Trusted Adviser – Mark Of Distinction



After almost two years in the making, Financial Advice NZ launched its Trusted Adviser quality service mark last month. Here, the organisation’s CEO Katrina Shanks, writes that she is looking forward to presenting it to the public.

Aspirational and consumer-centric, the Trusted Adviser quality service mark is open to all Financial Advice NZ members who meet specific qualifying criteria, at a level higher than that required by the legislation.

Here’s why I believe this initiative will help build consumer trust around financial advice, right when New Zealanders need such services the most.

A mark of trust
The new quality mark is designed to signify trust and embody the core values of quality financial advice. With ‘trust’ being the foundational building block of an effective client-adviser relationship, the choice felt natural.

For eligible Financial Advice NZ members, the Trusted Adviser mark is a way to differentiate themselves, with a visible symbol that their commitment to professionalism has been recognised by a professional body. What’s more, the mark is a step in the pathway between our membership, and the financial advice pinnacle marks of CLUCM and CFPCM.

To qualify, advisers need to meet a five-fold ‘test’ including qualification, experience, and ethics – not only achieving but surpassing the legislative requirements.

In terms of qualification, advisers need to have attained a New Zealand Certificate in Financial Services (Level 5), with strands relevant to the type of advice they offer, or a higher qualification recognised by Financial Advice NZ.

Katrina Shanks, CEO, Financial Advice NZ (2020)
Katrina Shanks, CEO, Financial Advice NZ, says professional development is an essential trust-building tool

But the qualification alone isn’t enough – proven experience and continuing professional development are also required. Advisers need to have at least three years’ experience in financial advice. Plus, they need to be committed to an annual continuing professional development (CPD) with a minimum 20 hours of CPD gained each year.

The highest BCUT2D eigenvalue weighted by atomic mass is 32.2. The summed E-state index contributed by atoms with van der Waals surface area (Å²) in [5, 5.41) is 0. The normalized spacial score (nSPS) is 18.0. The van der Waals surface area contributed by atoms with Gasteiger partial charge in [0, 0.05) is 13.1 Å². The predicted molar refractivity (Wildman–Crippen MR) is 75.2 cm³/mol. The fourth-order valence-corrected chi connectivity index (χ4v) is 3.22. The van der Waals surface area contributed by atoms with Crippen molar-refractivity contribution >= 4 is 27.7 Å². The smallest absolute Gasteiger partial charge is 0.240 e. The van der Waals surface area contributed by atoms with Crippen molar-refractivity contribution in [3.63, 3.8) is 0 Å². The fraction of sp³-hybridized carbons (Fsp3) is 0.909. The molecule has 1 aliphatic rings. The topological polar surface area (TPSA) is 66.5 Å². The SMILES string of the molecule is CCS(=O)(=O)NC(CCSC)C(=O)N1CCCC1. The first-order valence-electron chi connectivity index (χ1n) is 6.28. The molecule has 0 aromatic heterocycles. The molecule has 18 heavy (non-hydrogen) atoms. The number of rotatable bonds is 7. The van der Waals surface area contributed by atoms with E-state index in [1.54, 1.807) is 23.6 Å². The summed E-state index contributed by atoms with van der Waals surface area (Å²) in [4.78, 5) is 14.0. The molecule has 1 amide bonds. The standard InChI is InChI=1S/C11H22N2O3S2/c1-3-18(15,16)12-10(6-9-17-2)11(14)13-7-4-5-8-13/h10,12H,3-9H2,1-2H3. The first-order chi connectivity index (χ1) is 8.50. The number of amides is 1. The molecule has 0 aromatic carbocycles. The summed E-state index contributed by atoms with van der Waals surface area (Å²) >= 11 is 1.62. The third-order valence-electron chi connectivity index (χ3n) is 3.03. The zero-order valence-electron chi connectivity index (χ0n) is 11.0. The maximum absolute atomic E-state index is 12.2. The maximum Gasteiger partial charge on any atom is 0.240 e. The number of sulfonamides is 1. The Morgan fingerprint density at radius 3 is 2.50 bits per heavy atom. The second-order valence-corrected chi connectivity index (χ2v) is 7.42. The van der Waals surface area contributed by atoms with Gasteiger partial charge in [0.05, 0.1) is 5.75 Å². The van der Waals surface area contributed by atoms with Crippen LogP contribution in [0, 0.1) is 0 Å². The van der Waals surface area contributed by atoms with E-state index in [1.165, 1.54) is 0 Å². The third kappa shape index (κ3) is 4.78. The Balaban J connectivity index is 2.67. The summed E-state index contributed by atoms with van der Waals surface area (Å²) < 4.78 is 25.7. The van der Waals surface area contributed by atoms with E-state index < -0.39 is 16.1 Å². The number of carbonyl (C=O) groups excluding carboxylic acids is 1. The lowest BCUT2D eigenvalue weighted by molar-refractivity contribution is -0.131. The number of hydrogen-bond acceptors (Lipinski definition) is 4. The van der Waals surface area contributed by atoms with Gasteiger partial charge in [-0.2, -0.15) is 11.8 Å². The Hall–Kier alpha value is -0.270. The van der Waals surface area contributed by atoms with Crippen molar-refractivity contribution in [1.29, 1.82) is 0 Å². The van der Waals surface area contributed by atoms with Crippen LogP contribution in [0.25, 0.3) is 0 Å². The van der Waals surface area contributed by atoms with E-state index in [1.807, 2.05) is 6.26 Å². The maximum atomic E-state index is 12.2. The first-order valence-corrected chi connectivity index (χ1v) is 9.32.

In a changing environment, professional development is more than just a nice-to-have; it’s an essential trust-building tool. It goes to show advisers are keeping up-to-date and taking all the appropriate steps to ensure their advice stays relevant to their clients’ needs. Having a CPD requirement is pivotal to maintaining public confidence.

Ethics is a crucial focus. Eligible advisers must attend at least a three-hour Ethics in Financial Services workshop every three years.

And finally they must have appropriate Professional Indemnity Insurance as expected of a professional.

It’s easy to understand why this criterion is important. We know trust is not a given, it’s earned, and it starts with high ethical standards across the board. The new Code of Conduct is setting the ground rules, and as a professional body, we are committed to building upon them by making ethics central to our purpose.

Benefiting members
Financial Advice NZ is committed to backing our members by supporting quality advice, and building public confidence around it.

A lot of work and extensive feedback from our members has gone into the definition of what a Trusted Adviser looks like. We know that credibility is the currency of the financial advice sector, and it stems from proven competence, high levels of professionalism and ethical focus.

While the Trusted Adviser mark is not compulsory for our members, nor part of the licensing process, it is a pathway that advisers can take to further evidence their commitment to professionalism and to good consumer outcomes.

What comes next
‘Trust’ is a promise that we’re expected to keep, and at Financial Advice NZ, we’re committed to making sure the Trusted Adviser mark is earned.

Applications are currently open so that eligible advisers can obtain the mark in time for the new regime. We estimate that about 400 of our Financial Advice NZ members already meet the criteria, and more will be joining in the coming year.

In the meantime, come February, we will introduce the new Trusted Adviser mark to the public. Of course, this won’t be a one-off initiative. To make it an effective communication tool, we need to back the mark with ongoing promotional activities via the available channels. We’re already planning for it, and look forward to showing our members what we have in store.

Visit Financial Advice NZ to learn more and submit your application form.